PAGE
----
When most “addicts” or “alcoholics” make the decision to quit or moderate their substance usage, they usually define their newly minted selves as “a person in recovery.” Of course recovery can mean all kinds of things in Western culture. But in the case of the addiction world, it simply means the person has decided to quit (or moderate) and is now seeking out some type of support network to “stay sober.” This recovery network is created as a safety net that is intended to prop them up as they navigate life with their new adjusted level of consumption. What they do not realize is that this same system of recovery will also become an anchor that keeps them tethered to their past. By being a “person in recovery” you are saying that you need support to “recover from addiction.” That identity – “a person in recovery” – never truly allows you to grow past your identity as an “addict” or an “alcoholic”; recovery becomes the glue that keeps you tethered to your chaotic past. So what if you wanted to skip all that? What if you decided to just move on from your past habits? Is this possible?

The Answer is Yes – but Not without a Change in Perspective

Yes, you can move past an addiction, but to be fully free you’ll have to avoid the recovery trap. What is the recovery trap you ask? It’s a way of framing your new life after stopping heavy drug and alcohol use. Let me explain.

Because the disease of addiction myth is mainstream, most people do not know that addiction is not actually a disease at all. Rather, addiction is a personal preference for heavy, consistent substance use. But because people see their use as an incurable disease, they frame their addiction as something that afflicts them. People who once simply changed their preferences for heavy substance use, are now unable to do so because they believe their “disease” has them beat. This perspective conceals the fact that they have always chosen their heavy use while thinking their use is controlled by something “out there.” If a disease is the cause of someone’s use, then support of some kind is probably a good idea if the person wants to remain vigilant in their waged battle with the addiction affliction.

But in contrast, if they view their preference as a closely held personal choice, or series of choices, then they can control the reduction in use or the stopping of use if that is what they want to do. There is nothing “out there attacking them” – rather, they are making choices that have certain benefits and certain trade-offs.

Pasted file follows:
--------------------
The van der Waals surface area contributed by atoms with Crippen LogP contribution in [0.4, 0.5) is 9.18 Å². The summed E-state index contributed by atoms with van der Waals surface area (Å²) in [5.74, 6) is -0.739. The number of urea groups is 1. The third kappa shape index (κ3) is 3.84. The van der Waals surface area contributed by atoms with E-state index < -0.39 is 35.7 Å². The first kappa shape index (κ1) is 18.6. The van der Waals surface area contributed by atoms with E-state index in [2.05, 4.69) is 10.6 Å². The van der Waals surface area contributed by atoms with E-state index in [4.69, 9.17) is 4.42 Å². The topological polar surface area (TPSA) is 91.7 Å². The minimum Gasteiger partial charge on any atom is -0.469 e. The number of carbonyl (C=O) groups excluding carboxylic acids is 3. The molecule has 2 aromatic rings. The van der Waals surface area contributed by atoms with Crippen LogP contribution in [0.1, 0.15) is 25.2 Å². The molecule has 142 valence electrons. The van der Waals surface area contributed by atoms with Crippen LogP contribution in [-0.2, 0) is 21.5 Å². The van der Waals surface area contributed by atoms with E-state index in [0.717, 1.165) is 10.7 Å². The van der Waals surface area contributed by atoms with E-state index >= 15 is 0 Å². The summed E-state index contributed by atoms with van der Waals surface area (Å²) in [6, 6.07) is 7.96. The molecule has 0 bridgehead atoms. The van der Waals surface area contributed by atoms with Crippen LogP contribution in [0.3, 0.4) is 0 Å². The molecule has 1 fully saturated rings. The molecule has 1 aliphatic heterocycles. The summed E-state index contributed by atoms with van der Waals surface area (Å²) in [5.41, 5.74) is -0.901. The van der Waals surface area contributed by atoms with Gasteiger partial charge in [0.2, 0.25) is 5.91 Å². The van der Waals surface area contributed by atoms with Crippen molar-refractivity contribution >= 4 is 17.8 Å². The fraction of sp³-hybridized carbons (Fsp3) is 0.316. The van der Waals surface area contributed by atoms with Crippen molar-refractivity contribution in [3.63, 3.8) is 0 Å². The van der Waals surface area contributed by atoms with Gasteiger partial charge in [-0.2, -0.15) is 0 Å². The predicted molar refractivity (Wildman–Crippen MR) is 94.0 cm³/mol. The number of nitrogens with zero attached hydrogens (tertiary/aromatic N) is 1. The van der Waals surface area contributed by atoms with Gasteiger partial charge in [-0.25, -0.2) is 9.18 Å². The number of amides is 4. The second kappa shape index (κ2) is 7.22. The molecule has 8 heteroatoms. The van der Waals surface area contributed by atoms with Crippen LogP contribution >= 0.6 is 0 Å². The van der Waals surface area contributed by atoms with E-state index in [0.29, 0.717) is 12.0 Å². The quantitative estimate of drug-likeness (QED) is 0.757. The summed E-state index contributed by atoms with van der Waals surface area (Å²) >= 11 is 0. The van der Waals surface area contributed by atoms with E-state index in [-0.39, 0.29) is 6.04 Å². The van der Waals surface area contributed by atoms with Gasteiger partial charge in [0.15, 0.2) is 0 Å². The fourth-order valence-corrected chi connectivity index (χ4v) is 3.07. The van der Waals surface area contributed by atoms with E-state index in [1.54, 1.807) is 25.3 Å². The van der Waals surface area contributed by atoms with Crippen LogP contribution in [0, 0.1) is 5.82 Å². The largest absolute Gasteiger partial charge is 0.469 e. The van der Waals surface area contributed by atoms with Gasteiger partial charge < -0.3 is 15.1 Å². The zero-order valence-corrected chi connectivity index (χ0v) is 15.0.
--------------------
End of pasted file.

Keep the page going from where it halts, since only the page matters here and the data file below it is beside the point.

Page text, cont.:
The Two Views – Recovery or Choice

So there are two views here:

  1. There is the disease ideal which demands an external means of support to stay vigilant against the ever-present disease. This again, is called “recovery.” The need for recovery viewpoint cannot be held whole if the individual has any belief that they have a choice in their usage patterns. In short, recovery ideals trump choice – you can’t have both.


  1. There is the internal choice (or series of choices) ideal. In this viewpoint the individual prefers heavy use, moderate use, or no use at all. This view does not require support or recovery because there is nothing to recover from, and no battle is being waged here. Either you prefer to use heavily or you don’t. This view can only be had if the disease myth is fully debunked, and the individual realizes that choice trumps recovery – you can’t have both.

To move on from addiction without getting sucked into the recovery trap, you must choose the second perspective. Once you look at addiction (i.e. heavy substance use) as a repetitive choice/s based on personally held preferences, it is easy to move past recovery quite quickly. Someone once asked me, “Mark, how long does it take to get over an addiction?” I replied, “It can take a moment, or it can take an entire lifetime. The only difference between the two is how you view addiction – as a disease or as a closely held series of choices.”

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